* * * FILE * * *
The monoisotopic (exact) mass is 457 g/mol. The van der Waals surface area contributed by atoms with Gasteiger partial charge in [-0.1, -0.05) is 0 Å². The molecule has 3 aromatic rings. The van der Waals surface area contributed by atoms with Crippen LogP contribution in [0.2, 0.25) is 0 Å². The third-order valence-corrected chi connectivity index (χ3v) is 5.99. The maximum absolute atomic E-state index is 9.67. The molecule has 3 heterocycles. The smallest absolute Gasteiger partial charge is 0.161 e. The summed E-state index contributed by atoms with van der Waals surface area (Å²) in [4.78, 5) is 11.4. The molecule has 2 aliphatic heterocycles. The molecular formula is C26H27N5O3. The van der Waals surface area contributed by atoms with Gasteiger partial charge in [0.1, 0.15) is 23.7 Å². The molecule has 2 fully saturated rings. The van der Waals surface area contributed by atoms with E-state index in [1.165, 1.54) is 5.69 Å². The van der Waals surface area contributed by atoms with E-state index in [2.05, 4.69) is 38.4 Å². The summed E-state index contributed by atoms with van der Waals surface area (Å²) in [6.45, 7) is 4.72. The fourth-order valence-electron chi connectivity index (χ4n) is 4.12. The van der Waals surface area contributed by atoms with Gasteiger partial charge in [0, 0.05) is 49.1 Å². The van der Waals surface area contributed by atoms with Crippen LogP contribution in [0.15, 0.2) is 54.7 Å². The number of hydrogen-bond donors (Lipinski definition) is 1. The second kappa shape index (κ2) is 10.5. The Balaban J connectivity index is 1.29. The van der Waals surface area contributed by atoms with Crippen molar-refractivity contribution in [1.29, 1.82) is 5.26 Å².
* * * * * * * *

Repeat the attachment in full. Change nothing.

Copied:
The monoisotopic (exact) mass is 457 g/mol. The van der Waals surface area contributed by atoms with Gasteiger partial charge in [-0.1, -0.05) is 0 Å². The molecule has 3 aromatic rings. The van der Waals surface area contributed by atoms with Crippen LogP contribution in [0.2, 0.25) is 0 Å². The third-order valence-corrected chi connectivity index (χ3v) is 5.99. The maximum absolute atomic E-state index is 9.67. The molecule has 3 heterocycles. The smallest absolute Gasteiger partial charge is 0.161 e. The summed E-state index contributed by atoms with van der Waals surface area (Å²) in [4.78, 5) is 11.4. The molecule has 2 aliphatic heterocycles. The molecular formula is C26H27N5O3. The van der Waals surface area contributed by atoms with Gasteiger partial charge in [0.1, 0.15) is 23.7 Å². The molecule has 2 fully saturated rings. The van der Waals surface area contributed by atoms with E-state index in [1.165, 1.54) is 5.69 Å². The van der Waals surface area contributed by atoms with E-state index in [2.05, 4.69) is 38.4 Å². The summed E-state index contributed by atoms with van der Waals surface area (Å²) in [6.45, 7) is 4.72. The fourth-order valence-electron chi connectivity index (χ4n) is 4.12. The van der Waals surface area contributed by atoms with Gasteiger partial charge in [0, 0.05) is 49.1 Å². The van der Waals surface area contributed by atoms with Crippen LogP contribution in [0.15, 0.2) is 54.7 Å². The number of hydrogen-bond donors (Lipinski definition) is 1. The second kappa shape index (κ2) is 10.5. The Balaban J connectivity index is 1.29. The van der Waals surface area contributed by atoms with Crippen molar-refractivity contribution in [1.29, 1.82) is 5.26 Å².